With this modification, even if the number of samples in our experiment changes, the step sizes do not need to be modified. Note that for on-line learning (N =1) we get the LMS rule again. We will always use normalized step sizes but to make the notation simpler, we will drop the subscript n in the normalized step size. An added advantage of using normalized step sizes is that we can switch between on-line updates and batch updates without having to change the step size in the simulations.
The analysis of the largest step size Eq. 1.17 also applies in the mean to the LMS algorithm. However, since LMS uses an instantaneous (noisy) estimate of the gradient, even when obeys Eq 1.17, instability may occur. When the iterative process diverges, the algorithm "forgets" its location in the performance surface; that is the values of the weights change drastically. This means that all the iterations up to that point were wasted. Hence with LMS it is common to include a safety factor of 10 in the step size max) or to use batch training, which reduces the noise in the estimate of the gradient.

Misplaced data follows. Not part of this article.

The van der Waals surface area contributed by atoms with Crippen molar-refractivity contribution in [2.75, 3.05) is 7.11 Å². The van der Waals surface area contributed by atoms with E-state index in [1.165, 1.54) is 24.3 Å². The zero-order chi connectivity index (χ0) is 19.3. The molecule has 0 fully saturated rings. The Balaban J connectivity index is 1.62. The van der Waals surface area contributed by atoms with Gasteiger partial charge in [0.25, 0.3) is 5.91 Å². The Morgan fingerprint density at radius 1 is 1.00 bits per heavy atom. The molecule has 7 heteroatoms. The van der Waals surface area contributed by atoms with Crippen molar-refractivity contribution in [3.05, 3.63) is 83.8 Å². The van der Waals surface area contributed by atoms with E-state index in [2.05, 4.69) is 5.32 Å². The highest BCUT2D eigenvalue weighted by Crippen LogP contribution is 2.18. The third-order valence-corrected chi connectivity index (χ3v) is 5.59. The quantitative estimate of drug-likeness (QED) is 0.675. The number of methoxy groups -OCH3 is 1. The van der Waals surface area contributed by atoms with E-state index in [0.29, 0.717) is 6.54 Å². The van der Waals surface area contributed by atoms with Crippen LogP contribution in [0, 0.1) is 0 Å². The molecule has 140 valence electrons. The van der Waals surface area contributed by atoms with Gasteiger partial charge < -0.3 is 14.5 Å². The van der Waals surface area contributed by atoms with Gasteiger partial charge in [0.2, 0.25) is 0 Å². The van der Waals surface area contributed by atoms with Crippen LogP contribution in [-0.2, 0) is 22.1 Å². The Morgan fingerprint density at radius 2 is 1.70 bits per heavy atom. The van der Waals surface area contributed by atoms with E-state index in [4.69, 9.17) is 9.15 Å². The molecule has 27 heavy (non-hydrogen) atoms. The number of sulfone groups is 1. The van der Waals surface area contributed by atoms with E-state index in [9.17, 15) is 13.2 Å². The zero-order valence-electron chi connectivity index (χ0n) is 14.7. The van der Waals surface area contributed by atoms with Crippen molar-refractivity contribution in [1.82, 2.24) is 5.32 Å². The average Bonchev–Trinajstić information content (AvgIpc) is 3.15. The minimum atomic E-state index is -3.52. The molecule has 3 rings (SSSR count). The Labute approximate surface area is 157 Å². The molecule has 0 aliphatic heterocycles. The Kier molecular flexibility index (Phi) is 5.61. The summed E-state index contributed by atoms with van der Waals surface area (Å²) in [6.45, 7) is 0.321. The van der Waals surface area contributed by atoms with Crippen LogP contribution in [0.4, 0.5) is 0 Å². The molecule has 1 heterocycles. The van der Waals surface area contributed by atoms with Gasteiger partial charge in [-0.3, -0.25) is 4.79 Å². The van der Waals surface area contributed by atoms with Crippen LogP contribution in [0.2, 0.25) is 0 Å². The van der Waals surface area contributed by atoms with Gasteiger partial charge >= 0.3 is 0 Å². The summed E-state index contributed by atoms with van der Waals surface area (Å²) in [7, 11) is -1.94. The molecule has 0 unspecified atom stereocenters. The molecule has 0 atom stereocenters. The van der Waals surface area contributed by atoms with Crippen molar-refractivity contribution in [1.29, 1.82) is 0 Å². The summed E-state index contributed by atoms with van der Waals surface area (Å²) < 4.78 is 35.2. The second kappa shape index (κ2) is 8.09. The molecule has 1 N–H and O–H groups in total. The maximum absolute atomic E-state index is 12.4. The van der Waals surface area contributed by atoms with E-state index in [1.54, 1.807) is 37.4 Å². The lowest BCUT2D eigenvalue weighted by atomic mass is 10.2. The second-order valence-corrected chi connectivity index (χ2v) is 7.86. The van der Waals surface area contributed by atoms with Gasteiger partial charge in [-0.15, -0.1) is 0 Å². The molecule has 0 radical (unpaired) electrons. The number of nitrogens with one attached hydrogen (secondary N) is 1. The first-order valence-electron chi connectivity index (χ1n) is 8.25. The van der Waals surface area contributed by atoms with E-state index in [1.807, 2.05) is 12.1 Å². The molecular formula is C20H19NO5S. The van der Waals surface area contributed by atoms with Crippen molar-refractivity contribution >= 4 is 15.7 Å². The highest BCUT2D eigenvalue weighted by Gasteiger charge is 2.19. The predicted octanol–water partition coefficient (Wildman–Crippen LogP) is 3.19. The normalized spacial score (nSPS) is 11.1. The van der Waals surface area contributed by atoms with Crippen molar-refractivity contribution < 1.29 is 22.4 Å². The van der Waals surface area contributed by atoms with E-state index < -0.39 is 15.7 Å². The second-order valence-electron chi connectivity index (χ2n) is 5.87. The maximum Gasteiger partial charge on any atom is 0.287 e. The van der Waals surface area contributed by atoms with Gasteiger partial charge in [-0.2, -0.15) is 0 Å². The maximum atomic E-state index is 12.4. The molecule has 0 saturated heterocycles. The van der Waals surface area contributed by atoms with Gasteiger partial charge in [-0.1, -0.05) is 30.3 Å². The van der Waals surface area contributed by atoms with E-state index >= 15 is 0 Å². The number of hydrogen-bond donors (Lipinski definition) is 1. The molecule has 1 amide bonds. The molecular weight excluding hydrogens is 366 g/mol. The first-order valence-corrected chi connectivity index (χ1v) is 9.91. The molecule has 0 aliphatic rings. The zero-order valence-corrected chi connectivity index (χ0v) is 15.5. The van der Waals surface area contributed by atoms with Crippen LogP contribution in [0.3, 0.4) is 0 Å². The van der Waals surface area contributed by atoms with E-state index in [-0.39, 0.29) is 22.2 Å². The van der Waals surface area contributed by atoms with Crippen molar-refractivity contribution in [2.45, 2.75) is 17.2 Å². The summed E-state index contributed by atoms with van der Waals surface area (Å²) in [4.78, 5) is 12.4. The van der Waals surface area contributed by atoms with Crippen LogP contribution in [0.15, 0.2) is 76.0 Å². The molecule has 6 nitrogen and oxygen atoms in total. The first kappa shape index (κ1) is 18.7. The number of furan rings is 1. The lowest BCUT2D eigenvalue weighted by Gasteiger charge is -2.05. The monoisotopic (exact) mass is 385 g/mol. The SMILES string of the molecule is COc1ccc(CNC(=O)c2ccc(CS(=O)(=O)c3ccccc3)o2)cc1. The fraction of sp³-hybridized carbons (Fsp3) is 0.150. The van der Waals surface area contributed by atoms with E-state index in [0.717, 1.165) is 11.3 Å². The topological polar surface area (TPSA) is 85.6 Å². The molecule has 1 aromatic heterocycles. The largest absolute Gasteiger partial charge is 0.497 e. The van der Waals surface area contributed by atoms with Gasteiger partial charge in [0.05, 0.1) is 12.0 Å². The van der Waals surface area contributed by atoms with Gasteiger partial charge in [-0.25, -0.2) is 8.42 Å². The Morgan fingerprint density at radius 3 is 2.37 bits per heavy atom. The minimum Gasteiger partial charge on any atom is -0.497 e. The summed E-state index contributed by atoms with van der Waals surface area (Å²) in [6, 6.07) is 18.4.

1.6.4 Time Constant of Adaptation
An alternative view of the adaptive process is to quantify the convergence of w(k) to w* in terms of an exponential decrease. We know that w(k) converges to w* as a geometric Eq.1.16. The envelope of the geometric progression of weight values can be approximated by an exponential decay exp(-t/), where is the time constant of weight adaptation. A single iteration or epoch can be considered a unit of time. One may want to know approximately how many iterations are needed until the weights converge. The time constant of weight adaptation can be written as
(1.19)
which clearly shows that fast adaptation (small time constant ) requires large step sizes. (see derivation of the time constant of adaptation). For all practical purposes the iterative process converges after four time constants.